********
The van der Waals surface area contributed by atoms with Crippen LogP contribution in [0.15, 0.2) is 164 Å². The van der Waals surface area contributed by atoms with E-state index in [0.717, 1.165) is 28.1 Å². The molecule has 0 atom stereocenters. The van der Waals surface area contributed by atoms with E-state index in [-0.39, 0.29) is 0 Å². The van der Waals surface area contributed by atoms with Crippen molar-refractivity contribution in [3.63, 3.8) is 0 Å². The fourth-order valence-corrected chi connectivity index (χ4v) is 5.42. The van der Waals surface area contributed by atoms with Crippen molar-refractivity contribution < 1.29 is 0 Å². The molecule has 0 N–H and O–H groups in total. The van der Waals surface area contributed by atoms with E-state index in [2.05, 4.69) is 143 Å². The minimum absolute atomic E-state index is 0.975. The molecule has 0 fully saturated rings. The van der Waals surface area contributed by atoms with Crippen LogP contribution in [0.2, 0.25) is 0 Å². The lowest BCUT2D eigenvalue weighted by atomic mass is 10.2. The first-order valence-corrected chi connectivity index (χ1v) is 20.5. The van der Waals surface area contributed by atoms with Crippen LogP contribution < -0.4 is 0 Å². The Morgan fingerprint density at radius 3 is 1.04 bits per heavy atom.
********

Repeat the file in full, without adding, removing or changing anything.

The van der Waals surface area contributed by atoms with Crippen LogP contribution in [0.15, 0.2) is 164 Å². The van der Waals surface area contributed by atoms with E-state index in [0.717, 1.165) is 28.1 Å². The molecule has 0 atom stereocenters. The van der Waals surface area contributed by atoms with E-state index in [-0.39, 0.29) is 0 Å². The van der Waals surface area contributed by atoms with Crippen molar-refractivity contribution in [3.63, 3.8) is 0 Å². The fourth-order valence-corrected chi connectivity index (χ4v) is 5.42. The van der Waals surface area contributed by atoms with Crippen molar-refractivity contribution < 1.29 is 0 Å². The molecule has 0 N–H and O–H groups in total. The van der Waals surface area contributed by atoms with E-state index in [2.05, 4.69) is 143 Å². The minimum absolute atomic E-state index is 0.975. The molecule has 0 fully saturated rings. The van der Waals surface area contributed by atoms with Crippen LogP contribution in [0.2, 0.25) is 0 Å². The lowest BCUT2D eigenvalue weighted by atomic mass is 10.2. The first-order valence-corrected chi connectivity index (χ1v) is 20.5. The van der Waals surface area contributed by atoms with Crippen LogP contribution < -0.4 is 0 Å². The Morgan fingerprint density at radius 3 is 1.04 bits per heavy atom.